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Cryptic species delimitation in the southern Appalachian Antrodiaetus unicolor (Araneae: Antrodiaetidae) species complex using a 3RAD approach
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  • Lacie Newton,
  • James Starrett,
  • Brent Hendrixson,
  • Shahan Derkarabetian,
  • Jason Bond
Lacie Newton
University of California Davis
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James Starrett
University of California Davis
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Brent Hendrixson
Millsaps College
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Shahan Derkarabetian
Harvard University
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Jason Bond
UC Davis
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Abstract

Although species delimitation can be highly contentious, the development of reliable methods to accurately ascertain species boundaries is an imperative step in cataloguing and describing Earth’s quickly disappearing biodiversity. Spider species delimitation remains largely based on morphological characters; however, many mygalomorph spider populations are morphologically indistinguishable from each other yet have considerable molecular divergence. The focus of our study, Antrodiaetus unicolor species complex which contains two sympatric species, exhibits this pattern of relative morphological stasis with considerable genetic divergence across its distribution. A past study using two molecular markers, COI and 28S, revealed that A. unicolor is paraphyletic with respect to A. microunicolor. To better investigate species boundaries in the complex, we implement the cohesion species concept and employ multiple lines of evidence for testing genetic exchangeability and ecological interchangeability. Our integrative approach includes extensively sampling homologous loci across the genome using a RADseq approach (3RAD), assessing population structure across their geographic range using multiple genetic clustering analyses that include STRUCTURE, PCA, and a recently developed unsupervised machine learning approach (Variational Autoencoder). We evaluate ecological similarity by using large-scale ecological data for niche-based distribution modeling. Based on our analyses, we conclude that this complex has at least one additional species as well as confirm species delimitations based on previous less comprehensive approaches. Our study demonstrates the efficacy of genomic-scale data for recognizing cryptic species, suggesting that species delimitation with one data type, whether one mitochondrial gene or morphology, may underestimate true species diversity in morphologically homogenous taxa with low vagility.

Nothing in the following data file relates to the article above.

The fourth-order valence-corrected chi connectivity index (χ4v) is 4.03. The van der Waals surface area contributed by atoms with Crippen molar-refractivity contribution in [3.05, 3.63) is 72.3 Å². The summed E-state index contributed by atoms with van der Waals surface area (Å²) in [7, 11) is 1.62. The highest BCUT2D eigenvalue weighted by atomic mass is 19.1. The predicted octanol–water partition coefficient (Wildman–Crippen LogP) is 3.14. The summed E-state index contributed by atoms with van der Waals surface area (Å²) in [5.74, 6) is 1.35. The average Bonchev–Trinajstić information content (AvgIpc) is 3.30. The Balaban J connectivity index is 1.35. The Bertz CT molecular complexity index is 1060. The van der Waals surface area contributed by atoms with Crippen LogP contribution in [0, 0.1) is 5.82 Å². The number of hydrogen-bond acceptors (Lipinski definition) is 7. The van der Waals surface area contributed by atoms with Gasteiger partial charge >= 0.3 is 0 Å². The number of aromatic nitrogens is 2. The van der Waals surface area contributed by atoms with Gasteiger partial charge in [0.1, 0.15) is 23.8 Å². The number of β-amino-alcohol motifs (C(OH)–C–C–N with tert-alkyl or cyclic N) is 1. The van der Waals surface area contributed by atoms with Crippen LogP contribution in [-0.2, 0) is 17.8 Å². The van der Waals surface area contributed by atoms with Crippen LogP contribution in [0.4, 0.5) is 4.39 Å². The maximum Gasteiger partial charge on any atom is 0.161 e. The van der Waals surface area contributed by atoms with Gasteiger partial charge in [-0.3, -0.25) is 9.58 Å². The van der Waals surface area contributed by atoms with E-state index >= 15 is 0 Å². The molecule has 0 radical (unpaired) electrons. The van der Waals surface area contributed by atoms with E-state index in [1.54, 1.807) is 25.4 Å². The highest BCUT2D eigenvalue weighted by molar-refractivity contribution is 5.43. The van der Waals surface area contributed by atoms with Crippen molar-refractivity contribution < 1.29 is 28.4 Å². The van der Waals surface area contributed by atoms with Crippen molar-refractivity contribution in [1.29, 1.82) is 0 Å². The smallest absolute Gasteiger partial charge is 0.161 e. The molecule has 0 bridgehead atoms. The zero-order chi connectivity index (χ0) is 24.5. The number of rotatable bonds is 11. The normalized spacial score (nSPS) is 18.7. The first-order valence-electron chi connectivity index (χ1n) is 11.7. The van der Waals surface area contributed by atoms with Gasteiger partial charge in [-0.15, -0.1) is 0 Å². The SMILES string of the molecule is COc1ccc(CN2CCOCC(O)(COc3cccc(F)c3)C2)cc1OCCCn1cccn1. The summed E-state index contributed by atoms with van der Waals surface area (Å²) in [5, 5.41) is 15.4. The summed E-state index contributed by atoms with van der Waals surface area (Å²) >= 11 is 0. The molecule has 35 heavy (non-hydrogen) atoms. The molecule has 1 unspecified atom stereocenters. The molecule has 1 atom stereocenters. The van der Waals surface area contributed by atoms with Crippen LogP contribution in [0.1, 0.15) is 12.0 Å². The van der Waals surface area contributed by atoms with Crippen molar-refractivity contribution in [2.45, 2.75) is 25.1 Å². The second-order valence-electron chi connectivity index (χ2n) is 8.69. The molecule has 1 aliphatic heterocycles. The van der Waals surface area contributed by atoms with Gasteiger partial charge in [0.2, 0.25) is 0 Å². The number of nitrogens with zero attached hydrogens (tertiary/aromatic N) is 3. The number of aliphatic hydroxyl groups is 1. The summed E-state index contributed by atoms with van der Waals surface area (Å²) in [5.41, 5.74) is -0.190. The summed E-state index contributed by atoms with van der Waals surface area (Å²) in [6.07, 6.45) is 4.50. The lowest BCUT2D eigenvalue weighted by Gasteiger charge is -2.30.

Peer review status:ACCEPTED

20 Feb 2020Submitted to Molecular Ecology
21 Feb 2020Submission Checks Completed
21 Feb 2020Assigned to Editor
08 Mar 2020Reviewer(s) Assigned
10 Apr 2020Review(s) Completed, Editorial Evaluation Pending
15 Apr 2020Editorial Decision: Revise Minor
14 May 2020Review(s) Completed, Editorial Evaluation Pending
14 May 20201st Revision Received
18 May 2020Editorial Decision: Accept